The extraordinary new novel from the acclaimed writer whose previous book, Martin John, was shortlisted for the Giller Prize, and whose debut, Malarky, won the Amazon First Novel Award.
"My name is Bina and I'm a very busy woman. That's Bye-na, not Beena. I don't know who Beena is but I expect she's having a happy life. I don't know who you are, or the state of your life. But if you've come all this way here to listen to me, your life will undoubtedly get worse. I'm here to warn you ..."
So begins this "novel in warnings"--an unforgettable tour de force in the voice of an ordinary-extraordinary woman who has simply had enough. Through the character of Bina, who is writing out her story on the backs of discarded envelopes, Anakana Schofield filters a complex moral universe filled with humour and sadness, love and rage, and the consolations, obligations and mysteries of lifelong friendship. A work of great power, skill, and transformative empathy from a unique and astonishing writer, whose previous book, Martin John, was shortlisted for the Giller Prize, and whose debut, Malarky, won the Amazon First Novel Award.
ANAKANA SCHOFIELD is the author of the acclaimed, Giller Prize-shortlisted novel Martin John (2015), which was also a finalist for the Ethel Wilson Fiction Prize, the Goldsmiths Prize in the UK, a New York Times Editors' Choice, and named a best book of the year by the Wall Street Journal, The Globe and Mail, National Post, Sunday Business Post, Toronto Star, and The Irish Times, among others. Her debut novel Malarky (2012) won the Amazon.ca First Novel Award, the Debut-Litzer Prize for Fiction in the United States, and was a finalist for the Ethel Wilson Fiction Prize. Her writing and reviews have appeared in The Guardian, The Irish Times, The Globe and Mail, National Post, London Review of Books blog, and The Long Gaze Back: An Anthology of Irish Women Writers. She lives in Vancouver, British Columbia.
Advance praise for Bina:
“Anakana Schofield’s Bina is a fiction of the rarest and darkest kind, a work whose pleasures must be taken measure for measure with its pains. Few writers operate the scales of justice with more precision, and Schofield is no less exacting in what she chooses to weigh. The novel’s themes—male violence, the nature of moral courage, the contemporary problems of truth and individuality, the status of the female voice—could hardly be more timely or germane. Schofield’s sense of injustice is unblinking and without illusion, yet her writing is so vivacious, so full of interest and lust for life: she is the most compassionate of storytellers, wearing the guise of the blackest comedian.” —Rachel Cusk, Giller Prize–shortlisted author of Outline and Transit
“Intimate, disarming, and riotous, Bina is a searing exploration of one woman’s soul that unwinds like a reluctant confession. Whether Bina is rescuing a ne’er-do-well from a ditch, taking a hammer to a plane or considering the dark request of her best friend, Schofield has created a compelling, practical everywoman—someone who has had enough and is ready to make a spectacle.” —Eden Robinson, Giller Prize–shortlisted author of Son of a Trickster and Monkey Beach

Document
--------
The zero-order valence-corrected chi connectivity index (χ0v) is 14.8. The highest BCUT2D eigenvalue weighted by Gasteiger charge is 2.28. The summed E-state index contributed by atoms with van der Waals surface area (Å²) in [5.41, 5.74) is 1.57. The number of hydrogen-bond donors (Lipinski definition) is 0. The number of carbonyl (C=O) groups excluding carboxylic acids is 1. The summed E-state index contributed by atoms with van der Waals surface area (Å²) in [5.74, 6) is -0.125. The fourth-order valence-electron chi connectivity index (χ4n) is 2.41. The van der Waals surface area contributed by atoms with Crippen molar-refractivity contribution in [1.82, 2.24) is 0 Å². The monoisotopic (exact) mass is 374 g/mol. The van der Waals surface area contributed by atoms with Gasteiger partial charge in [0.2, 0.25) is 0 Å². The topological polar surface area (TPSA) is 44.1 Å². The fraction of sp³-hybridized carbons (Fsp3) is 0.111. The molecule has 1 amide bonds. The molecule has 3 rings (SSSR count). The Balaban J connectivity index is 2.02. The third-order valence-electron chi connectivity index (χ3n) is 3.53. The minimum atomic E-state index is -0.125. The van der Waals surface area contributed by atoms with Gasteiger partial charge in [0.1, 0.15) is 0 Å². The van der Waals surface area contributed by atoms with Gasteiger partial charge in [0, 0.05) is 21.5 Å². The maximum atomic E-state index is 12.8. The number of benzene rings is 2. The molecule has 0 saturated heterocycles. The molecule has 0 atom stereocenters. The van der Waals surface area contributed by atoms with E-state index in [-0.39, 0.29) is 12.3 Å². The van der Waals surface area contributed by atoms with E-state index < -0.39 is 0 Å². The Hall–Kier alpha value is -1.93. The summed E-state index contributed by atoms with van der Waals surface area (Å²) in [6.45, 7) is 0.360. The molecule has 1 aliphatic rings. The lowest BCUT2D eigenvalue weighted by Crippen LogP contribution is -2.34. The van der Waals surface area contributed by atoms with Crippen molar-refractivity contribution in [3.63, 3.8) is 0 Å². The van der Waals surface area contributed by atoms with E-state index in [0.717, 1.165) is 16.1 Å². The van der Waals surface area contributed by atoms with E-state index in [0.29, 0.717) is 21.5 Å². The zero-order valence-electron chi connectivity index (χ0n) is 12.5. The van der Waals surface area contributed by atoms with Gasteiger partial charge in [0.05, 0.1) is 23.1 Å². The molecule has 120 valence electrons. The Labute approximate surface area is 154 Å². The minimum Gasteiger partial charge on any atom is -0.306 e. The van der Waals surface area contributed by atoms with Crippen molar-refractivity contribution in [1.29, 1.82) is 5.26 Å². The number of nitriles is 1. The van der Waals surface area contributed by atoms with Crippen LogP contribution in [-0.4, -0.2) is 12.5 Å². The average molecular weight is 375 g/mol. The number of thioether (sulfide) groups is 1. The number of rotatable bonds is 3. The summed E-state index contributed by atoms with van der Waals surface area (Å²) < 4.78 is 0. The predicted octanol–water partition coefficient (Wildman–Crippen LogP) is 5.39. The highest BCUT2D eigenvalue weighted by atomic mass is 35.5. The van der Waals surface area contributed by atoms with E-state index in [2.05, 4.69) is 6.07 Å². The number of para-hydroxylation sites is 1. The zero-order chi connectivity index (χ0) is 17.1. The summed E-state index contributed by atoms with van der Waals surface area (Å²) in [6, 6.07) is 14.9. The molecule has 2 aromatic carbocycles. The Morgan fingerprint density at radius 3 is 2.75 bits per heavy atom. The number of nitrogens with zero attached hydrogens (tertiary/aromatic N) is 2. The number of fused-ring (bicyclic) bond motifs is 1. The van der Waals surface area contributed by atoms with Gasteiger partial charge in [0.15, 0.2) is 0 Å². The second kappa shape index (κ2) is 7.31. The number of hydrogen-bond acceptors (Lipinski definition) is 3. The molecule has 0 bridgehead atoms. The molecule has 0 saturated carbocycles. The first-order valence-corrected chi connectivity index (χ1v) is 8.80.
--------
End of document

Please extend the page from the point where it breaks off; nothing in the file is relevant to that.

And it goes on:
“Insightful. Inventive. Hilarious. Genius.” —Eimear McBride, author of A Girl Is a Half-Formed Thing, winner of the Bailey’s Prize for Women’s Fiction, and The Lesser Bohemians, winner of the James Tait Memorial Prize
Praise for Anakana Schofield and her previous books, Martin John and Malarky:
“Profane, strange, hilarious, and necessary, Martin John is a beguiling triumph.” —Patrick deWitt, author of French Exit and The Sisters Brothers
“Brilliant. . . . From Martin John’s uncanny repetitions and ellipses, Schofield forges beautiful and thrilling prose-poetry. The atmosphere of her language is stunningly distinctive.” —Literary Review
“Fearless. . . . Schofield pushes the boundaries in careful calibrations of narrative structure and language that bites.” —The Vancouver Sun
“[A]s an avant-garde novelist, Schofield is in a class unto herself.” —The Globe & Mail
“[Martin John] is is an important and brilliantly unconventional work, offering a glimpse into a mind few can ever, or would ever want to, fully understand.” —Publishers Weekly (starred review)
On Martin John: “The novel all your favourite novelists will be reading.” —Mark Medley, The Globe & Mail
“Malarky spins and glitters like a coin flipped in the air—now searingly tragic, now blackly funny. The language is joyful and exuberant, the characters thoughtful and deeply felt. Brilliant, brilliant, brilliant.” —Annabel Lyon, author of The Golden Mean
“Malarky is a terrific read, a brilliant collision of heartbreak and hilarity written in a voice that somehow seems both feral and perfectly controlled. Anakana Schofield’s ‘Our Woman’ takes a cool nod at Joyce, then goes her own way in one of the most moving and lyrical debut novels I’ve read.” —Jess Walter, author of Beautiful Ruins
“Anakana Schofield is part of a new wave of wonderful Irish fiction—international in scope and electrically alive.” —Colum McCann, author of Let the Great World Spin
“We become comfortable saying that there’s nothing new, and then something like Malarky comes along, which is new and old and different and familiar, but ultimately itself, comfortable in its own skin, wise and smart and crazy-sexy or maybe sexy-crazy—well, you just have to read it to understand. It’s a novel that sets its own course, sure and steady, even when it seems like it might be about to go over the edge of the world.” —Laura Lippman, author of When She Was Good
“Everything about this primly raunchy, uproarious novel (Malarky) is unexpected—each draught poured from the teapot marks another moment of pure literary audacity.” —Lynn Coady, author of The Antagonist